Having just finished another round of cataloguing at Calke Abbey, I thought I’d show you some of my highlights. With the books in the main library fully catalogued (and in the process of receiving conservation treatment – see my last post), I am concentrating on the stores, where there are another ca. 5000 books. Being Calke, when the National Trust took on the property in the mid-80s, there were books everywhere. Some of the spirit of the chaos still permeates the house (posing an interesting conservation challenge of showing a country house in a frozen – permanent – state of decline). There are books in other rooms, most notably the Gardner Wilkinson collection, but most of them have been gathered together from all over the place and are now kept neatly on shelves in two store rooms. They have received some stabilising treatment thanks to a dedicated team of volunteers trained by Caroline Bendix, the Trust’s advisor on historic libraries.
Because these store books have not been a priority for further investigation, there are surprises at every corner. Some, such as this lovely printed French Book of Hours (ca. 1505) from the Gardner Wilkinson collection, and the Whole Booke of Psalmes (1627) [ESTC S90762] were known about, but occasionally an unassuming binding turned out to have some wonderful contents!
But a real highlight was the rather ordinary eighteenth-century calf binding which contained quite a rare little fable in the tradition of the “parliament of fowls” from 1640, entitled The Pleasant History of Cawwood the Rooke [ESTC S117294] and a rendering of the tales of Reynard the Fox, “purged from all grossness in phrase and matter” [ESTC R24532?]. This is the first part; the second part (published 1672), carries its own title page [ESTC R4861].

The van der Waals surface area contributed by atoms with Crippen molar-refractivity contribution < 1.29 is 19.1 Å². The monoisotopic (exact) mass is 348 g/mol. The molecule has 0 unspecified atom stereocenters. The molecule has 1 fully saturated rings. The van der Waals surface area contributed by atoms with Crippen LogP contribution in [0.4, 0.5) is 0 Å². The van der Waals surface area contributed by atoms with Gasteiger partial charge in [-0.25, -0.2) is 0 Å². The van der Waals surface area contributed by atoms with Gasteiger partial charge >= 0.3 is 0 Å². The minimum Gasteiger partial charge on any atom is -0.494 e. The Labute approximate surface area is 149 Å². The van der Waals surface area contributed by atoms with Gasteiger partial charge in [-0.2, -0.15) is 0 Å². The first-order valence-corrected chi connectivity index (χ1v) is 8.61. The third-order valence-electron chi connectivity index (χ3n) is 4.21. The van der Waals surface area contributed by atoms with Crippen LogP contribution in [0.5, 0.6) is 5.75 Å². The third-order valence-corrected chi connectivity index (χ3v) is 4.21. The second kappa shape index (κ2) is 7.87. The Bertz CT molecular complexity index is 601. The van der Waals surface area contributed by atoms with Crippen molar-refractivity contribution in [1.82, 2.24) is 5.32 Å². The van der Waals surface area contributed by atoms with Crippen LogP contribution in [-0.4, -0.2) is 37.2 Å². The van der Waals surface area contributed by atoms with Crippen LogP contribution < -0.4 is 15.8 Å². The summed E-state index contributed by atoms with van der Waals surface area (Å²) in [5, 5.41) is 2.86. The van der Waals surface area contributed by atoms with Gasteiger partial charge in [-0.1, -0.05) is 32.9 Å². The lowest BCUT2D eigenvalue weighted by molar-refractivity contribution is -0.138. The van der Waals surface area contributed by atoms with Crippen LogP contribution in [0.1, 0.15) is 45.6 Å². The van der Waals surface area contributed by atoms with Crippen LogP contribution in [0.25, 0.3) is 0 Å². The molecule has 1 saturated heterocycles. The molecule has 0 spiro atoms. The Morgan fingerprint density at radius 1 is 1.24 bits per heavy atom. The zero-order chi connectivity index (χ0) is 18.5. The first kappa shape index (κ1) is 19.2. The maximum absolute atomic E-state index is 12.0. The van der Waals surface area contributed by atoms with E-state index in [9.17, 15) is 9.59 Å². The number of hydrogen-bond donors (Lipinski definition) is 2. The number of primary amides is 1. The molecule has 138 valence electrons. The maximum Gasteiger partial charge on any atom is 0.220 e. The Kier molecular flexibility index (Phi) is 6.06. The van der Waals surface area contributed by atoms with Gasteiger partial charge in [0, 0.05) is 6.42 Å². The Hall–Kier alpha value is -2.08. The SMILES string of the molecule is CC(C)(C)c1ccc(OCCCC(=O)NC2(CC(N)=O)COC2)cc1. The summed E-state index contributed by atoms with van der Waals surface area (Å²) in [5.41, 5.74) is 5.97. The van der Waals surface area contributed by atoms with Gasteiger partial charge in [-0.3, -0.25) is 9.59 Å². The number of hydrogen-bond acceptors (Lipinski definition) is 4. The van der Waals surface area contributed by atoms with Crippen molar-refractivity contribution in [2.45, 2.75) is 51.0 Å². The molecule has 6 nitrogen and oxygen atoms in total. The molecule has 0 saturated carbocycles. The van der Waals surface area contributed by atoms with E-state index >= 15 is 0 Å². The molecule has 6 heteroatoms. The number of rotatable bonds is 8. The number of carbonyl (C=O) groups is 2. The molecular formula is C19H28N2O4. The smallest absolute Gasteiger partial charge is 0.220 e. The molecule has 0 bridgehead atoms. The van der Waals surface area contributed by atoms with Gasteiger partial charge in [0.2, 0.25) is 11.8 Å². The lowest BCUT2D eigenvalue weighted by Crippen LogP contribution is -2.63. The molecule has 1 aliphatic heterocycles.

A nineteenth-century Calke Abbey Library bookplate appears on the front pastedown, and is associated with Sir George Crewe, 8th Bt (1795-1844) or his son, Sir John Harpur Crewe, 9th Bt (1824-1886). The texts themselves are accompanied by some wonderful woodcuts (those of the Reynard are frequently signed “EB”, i.e. Edward Brewster), including on the title pages.
The Reynard is actually an interesting one: it contains a publisher’s advertisement dated 1676, which identifies the imprint as Edward Brewster’s [ESTC R184136], yet the earliest occurrence of this collective title page is 1694 according to the ESTC. It seems therefore likely that Part 1 is a re-issue of the 1676 edition with a cancel title page to accommodate the addition of Part 2 (1672) and the tale of Reynard’s son, Reynardine, first published by Edward Brewster in 1684 (ESTC R40614; not in the Calke volume). Because it was rebound (and as you can see, there’s no imprint), it is not quite possible to identify the right issue without further comparison with other copies (another candidate is a 1701 issue with a similar title page).